The energy consumption can also be reduced considerably, since among other things forced drying is not necessary, or is only necessary to a very limited extent, rinsing with hot/warm rinsing water is not necessary, or only to a very limited extent, and the mechanical handling of the substrate is very greatly reduced.

In the known upgrading process drying usually takes place between the different components, and also within components when a cycle has to be carried out a number of times. The substrate can contain up to several times its own weight of water. Drying generally takes place in two phases. In the first phase the greater part of the water is removed from the substrate mechanically. In the second phase there follows thermal drying, wherein the remaining water present in the substrate is evaporated.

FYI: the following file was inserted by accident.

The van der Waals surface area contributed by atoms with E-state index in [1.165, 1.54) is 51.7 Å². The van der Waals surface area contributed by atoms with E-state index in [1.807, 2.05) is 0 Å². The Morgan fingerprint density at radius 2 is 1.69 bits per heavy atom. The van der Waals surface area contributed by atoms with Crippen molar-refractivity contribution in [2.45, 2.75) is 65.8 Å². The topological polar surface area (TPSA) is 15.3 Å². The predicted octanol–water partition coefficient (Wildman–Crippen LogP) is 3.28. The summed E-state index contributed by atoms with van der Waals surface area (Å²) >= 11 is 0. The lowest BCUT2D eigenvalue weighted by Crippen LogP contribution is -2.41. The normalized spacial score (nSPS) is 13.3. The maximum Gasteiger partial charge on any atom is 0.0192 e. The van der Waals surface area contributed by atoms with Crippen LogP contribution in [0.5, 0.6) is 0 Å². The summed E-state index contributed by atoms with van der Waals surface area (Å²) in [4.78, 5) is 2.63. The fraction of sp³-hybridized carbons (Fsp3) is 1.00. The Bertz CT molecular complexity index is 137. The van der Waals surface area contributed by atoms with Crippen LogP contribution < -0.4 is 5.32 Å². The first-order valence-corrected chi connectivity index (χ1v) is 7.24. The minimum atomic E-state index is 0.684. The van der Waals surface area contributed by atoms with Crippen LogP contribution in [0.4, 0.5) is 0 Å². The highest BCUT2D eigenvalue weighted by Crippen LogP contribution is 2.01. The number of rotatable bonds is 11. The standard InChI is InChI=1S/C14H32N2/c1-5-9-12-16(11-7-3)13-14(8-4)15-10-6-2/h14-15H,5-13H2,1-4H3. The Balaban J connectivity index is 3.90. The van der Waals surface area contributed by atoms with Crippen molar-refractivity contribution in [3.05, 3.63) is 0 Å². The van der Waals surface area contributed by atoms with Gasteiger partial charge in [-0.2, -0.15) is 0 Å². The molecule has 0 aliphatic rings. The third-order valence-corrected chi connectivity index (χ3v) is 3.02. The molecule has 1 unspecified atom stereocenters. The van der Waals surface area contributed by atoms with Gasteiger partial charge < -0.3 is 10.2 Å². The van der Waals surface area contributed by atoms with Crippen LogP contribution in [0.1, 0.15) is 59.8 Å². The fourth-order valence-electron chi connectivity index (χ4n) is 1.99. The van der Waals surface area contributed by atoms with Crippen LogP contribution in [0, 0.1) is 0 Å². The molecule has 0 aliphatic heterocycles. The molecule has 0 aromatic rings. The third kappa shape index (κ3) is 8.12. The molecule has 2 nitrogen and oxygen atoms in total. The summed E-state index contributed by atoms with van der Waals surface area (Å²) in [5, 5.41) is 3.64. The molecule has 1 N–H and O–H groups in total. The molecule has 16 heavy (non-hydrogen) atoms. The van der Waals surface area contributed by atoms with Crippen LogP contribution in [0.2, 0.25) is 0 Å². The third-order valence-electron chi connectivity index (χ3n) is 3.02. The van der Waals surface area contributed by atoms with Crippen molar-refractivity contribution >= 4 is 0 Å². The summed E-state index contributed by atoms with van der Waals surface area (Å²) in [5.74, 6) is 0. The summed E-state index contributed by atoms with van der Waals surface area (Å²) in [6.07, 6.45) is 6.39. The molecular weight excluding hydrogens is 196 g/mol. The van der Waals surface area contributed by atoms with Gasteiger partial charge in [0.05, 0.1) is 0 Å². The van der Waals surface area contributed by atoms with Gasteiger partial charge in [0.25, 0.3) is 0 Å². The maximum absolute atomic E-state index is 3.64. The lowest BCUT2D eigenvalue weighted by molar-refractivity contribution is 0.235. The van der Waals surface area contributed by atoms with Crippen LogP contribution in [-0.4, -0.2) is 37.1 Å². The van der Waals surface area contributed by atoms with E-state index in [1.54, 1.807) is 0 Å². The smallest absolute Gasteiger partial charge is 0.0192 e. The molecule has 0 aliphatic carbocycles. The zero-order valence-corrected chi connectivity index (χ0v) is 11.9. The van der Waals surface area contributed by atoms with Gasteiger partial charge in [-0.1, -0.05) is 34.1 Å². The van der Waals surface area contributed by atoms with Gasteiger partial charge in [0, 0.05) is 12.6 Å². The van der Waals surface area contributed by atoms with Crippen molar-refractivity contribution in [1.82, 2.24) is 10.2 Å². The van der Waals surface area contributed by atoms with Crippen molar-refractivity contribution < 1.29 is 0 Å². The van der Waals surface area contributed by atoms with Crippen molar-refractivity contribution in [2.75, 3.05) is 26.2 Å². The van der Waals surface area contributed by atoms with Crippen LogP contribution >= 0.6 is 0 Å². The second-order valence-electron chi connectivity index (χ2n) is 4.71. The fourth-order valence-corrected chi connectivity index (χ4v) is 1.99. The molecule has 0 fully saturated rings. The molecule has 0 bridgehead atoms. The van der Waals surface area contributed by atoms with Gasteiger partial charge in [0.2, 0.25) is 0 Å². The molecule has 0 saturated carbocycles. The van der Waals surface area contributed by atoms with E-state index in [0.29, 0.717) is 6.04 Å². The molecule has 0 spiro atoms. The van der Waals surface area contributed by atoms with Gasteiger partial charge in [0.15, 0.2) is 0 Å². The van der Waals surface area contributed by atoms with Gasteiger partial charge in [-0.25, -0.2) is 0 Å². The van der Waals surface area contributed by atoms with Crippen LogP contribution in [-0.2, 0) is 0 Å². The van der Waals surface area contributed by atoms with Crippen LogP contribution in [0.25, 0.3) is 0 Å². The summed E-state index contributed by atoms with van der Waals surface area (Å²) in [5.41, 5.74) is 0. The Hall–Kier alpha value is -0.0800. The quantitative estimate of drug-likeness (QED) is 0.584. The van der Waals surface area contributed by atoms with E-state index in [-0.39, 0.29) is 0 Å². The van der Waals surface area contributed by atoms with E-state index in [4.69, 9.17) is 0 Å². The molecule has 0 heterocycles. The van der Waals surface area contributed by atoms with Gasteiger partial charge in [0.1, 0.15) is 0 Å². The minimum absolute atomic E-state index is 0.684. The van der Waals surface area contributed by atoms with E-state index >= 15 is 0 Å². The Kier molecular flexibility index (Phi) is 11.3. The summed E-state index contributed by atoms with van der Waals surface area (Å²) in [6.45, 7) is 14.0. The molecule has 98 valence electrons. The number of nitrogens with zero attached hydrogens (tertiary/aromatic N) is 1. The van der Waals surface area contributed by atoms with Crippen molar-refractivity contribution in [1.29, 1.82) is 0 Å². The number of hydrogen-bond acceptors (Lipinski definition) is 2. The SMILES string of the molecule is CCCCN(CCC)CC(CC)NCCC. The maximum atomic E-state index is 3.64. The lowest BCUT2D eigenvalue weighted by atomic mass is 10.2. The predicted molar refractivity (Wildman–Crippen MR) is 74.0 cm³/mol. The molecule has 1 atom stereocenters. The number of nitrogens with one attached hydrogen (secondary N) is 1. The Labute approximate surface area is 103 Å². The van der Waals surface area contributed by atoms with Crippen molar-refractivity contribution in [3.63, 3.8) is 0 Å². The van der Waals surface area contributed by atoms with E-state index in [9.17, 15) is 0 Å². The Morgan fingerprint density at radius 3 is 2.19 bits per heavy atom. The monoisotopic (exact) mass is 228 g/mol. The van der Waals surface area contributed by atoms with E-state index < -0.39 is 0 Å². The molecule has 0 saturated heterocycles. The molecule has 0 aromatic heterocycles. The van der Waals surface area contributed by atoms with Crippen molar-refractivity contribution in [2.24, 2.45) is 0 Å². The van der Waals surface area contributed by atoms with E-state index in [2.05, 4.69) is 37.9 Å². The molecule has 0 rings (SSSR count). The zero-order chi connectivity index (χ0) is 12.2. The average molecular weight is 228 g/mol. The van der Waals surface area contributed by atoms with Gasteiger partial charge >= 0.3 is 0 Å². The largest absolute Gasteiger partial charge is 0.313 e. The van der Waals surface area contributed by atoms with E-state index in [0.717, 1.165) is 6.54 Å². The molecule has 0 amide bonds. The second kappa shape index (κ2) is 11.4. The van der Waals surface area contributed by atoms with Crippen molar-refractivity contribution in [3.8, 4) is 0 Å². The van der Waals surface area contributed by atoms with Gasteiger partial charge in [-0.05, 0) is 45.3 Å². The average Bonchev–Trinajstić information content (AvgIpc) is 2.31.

However, because the present digital upgrading process is performed almost without water, no water, or practically no water, has to be evaporated, such as for instance by drying, between the different upgrading steps and after the final upgrading step. A very considerable energy-saving is hereby realized. The limited drying which is necessary in some cases can be realized in most cases by means of directional UV-driers.

In digital processes there is no, or very limited, washing of the substrate required. Drying is therefore also not necessary, or only necessary to a very limited extent. with digital upgrading it will also be possible to considerably reduce the number of mechanical operations, including transport of the substrate between the different upgrading operations, compared to the known upgrading process. The electrical energy consumption will hereby also decrease considerably.